Anti-cuts activists in Cardiff will tonight ramp up their campaign to save jobs and a series of popular leisure services from the council's axe.
Trade unions threatened strike action just last week over the Labour-run council's "brutal" plans to make more than £22 million of cuts, which they believe puts 350 jobs at risk.
Meanwhile residents have held popular protests against plans to close or privatise facilities including a swimming pool, a horse riding centre and a community centre.
Cardiff trades council secretary Ramon Corria said: "The pressure of local activism is already forcing the council to change policy."
Mr Corria will tell those present at tonight's meeting that councillors should abandon plans to hire a "new tier of highly expensive managers," as well as ending a council tax freeze to plug the budget gap created by Con-Dem government cuts.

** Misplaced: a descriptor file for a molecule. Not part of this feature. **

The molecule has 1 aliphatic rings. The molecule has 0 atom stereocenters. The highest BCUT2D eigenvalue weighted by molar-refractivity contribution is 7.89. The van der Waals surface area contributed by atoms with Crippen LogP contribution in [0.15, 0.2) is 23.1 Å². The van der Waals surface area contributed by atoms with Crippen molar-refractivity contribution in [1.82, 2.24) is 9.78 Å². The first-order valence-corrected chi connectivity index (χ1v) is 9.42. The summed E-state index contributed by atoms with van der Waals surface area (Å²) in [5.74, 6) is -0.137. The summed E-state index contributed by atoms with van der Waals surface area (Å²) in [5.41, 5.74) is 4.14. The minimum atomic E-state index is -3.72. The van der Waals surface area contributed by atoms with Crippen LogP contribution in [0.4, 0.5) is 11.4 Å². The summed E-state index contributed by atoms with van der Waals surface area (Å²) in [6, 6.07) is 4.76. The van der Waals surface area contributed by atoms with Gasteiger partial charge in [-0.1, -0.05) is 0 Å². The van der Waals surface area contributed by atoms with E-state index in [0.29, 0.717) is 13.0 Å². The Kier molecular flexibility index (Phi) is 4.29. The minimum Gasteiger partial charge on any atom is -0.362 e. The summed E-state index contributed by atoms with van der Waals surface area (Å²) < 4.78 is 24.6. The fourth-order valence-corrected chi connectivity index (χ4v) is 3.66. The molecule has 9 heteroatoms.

Since unveiling their plans at the beginning of this month, council leaders have promised to replace a swimming pool earmarked for closure and keep other facilities open until private investment is found.
Unison organiser Steve Belcher said that such developments were "encouraging" but remained concerned that councillors have not ruled out used using the disastrous private finance initiative to replace publicly funded services.
He added that the council's "short-sighted" job cuts will mean "there will be 350 more people claiming benefits, 350 people not paying income tax and 350 people not having money to spend in the local economy."
Tonight's meeting comes ahead of a major protest outside next Thursday's council meeting, where budget plans will be voted on.